In 2014, the level of public debt will rise to a historical record and will amount to 95% of GDP. At the same time, payments on the interest debt of France reached almost 47 billion euros, and this is the main item of budget expenditures.
5. Fiscal pause
In August last year, François Hollande, realizing the growing discontent of the French in connection with growing tax pressure, promised a “fiscal pause”. According to his promises, it was assumed that in 2014 the growth of tax pressure would stop.
However, the proposed draft budget for 2014 indicates the opposite, the French will pay one of the highest taxes in the world. Due to the fact that the public debt in 2015 will reach a record high of 95.1% of GDP, it is planned to prevent its further growth by raising the value added tax to the maximum possible value of 20%. Certain tax breaks will be abolished, for example, children’s benefits, and the VAT rate will increase to 20% from 19.6% for the main and from 7% to 10% for the intermediate.
Of course, politicians are trying to somehow smooth over the situation, providing benefits for enterprises and poor citizens, but this does not solve the problem of excessive workload.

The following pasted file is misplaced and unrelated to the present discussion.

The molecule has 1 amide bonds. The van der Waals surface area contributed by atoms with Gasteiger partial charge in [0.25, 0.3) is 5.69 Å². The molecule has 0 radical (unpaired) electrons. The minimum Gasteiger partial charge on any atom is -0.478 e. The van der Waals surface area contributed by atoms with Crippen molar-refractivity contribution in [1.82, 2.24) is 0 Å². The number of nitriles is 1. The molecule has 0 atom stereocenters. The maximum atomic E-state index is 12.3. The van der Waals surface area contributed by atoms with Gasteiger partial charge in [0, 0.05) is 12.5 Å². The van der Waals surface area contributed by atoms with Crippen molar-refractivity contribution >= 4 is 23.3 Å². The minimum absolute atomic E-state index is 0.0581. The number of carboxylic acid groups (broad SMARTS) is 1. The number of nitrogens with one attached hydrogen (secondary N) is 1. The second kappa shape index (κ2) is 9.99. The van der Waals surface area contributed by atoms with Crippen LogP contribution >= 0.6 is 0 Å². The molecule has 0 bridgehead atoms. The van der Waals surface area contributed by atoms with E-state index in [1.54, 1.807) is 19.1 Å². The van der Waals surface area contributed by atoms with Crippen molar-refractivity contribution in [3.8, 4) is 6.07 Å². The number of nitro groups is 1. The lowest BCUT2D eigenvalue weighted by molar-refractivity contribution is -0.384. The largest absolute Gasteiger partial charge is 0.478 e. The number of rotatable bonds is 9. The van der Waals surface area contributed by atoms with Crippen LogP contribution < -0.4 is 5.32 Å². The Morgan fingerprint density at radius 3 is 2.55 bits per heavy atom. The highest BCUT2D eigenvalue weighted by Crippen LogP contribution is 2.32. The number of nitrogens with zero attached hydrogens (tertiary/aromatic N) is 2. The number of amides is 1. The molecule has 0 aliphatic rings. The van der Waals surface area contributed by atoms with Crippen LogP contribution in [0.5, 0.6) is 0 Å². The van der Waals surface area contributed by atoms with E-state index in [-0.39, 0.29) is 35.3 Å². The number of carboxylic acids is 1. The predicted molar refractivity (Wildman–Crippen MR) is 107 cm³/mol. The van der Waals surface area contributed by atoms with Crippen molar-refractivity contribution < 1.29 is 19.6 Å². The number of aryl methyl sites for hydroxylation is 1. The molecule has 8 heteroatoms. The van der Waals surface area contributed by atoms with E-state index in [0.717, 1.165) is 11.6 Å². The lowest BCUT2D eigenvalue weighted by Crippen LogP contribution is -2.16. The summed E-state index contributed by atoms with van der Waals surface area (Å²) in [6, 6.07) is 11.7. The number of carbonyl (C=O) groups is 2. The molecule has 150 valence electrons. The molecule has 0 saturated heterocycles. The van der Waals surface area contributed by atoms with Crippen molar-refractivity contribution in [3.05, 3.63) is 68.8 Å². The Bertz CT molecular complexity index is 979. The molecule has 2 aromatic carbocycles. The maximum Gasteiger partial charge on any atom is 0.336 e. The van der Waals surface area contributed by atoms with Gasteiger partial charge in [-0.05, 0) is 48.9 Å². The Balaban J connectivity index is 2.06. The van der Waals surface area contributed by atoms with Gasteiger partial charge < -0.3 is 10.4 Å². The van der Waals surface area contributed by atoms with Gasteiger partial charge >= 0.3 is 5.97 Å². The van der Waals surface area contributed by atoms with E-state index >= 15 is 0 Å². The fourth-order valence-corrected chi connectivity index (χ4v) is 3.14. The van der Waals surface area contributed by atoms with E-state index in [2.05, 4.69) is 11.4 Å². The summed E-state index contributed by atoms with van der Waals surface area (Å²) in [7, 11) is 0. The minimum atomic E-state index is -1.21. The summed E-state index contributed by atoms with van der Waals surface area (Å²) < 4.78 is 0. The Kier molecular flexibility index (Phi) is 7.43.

Probably almost all French citizens are unhappy with the tax burden, and the load is really huge. This year, the volume of mandatory contributions will exceed 46% of GDP.
6. Economic growth
Hollande’s election program stated that budget cuts should not harm economic growth. He promised, along with tough measures, to implement a program to stimulate economic growth.
Since Hollande took power in May 2012, growth has been observed only in the last 3 quarters, and the government has had to abandon its goals of reducing the deficit and lowering unemployment by the end of last year.
Unstable growth combined with weak tax revenues to the budget means that Hollande will not be able to reduce the budget deficit to the planned level of 3.6%.
Holland’s reforms were even dissatisfied with the IMF, where they believe that the problem of reducing the budget deficit should be solved by cutting social spending, rather than introducing new taxes, which are “one of the highest by international standards and therefore impede the attraction of investments and job creation” .
Cost reduction policies and weak economic growth, coupled with declining purchasing power, could lead to deflation in 2014.
7. Reduction in regulation
The uncontrolled growth of various regulations and standards exerts extremely negative pressure on the French business, primarily in the construction sector. Hollande during the pre-election race announced his intention to reduce “the volume of regulation”, but in the first year of his presidency did not take any specific measures.
As a result, 2013 became one of the most difficult for the construction sector. According to preliminary data, the number of new houses built in 2013 barely exceeds 330 thousand units, which is the lowest level in 10 years. According to government forecasts, the number of houses was to be 500 thousand.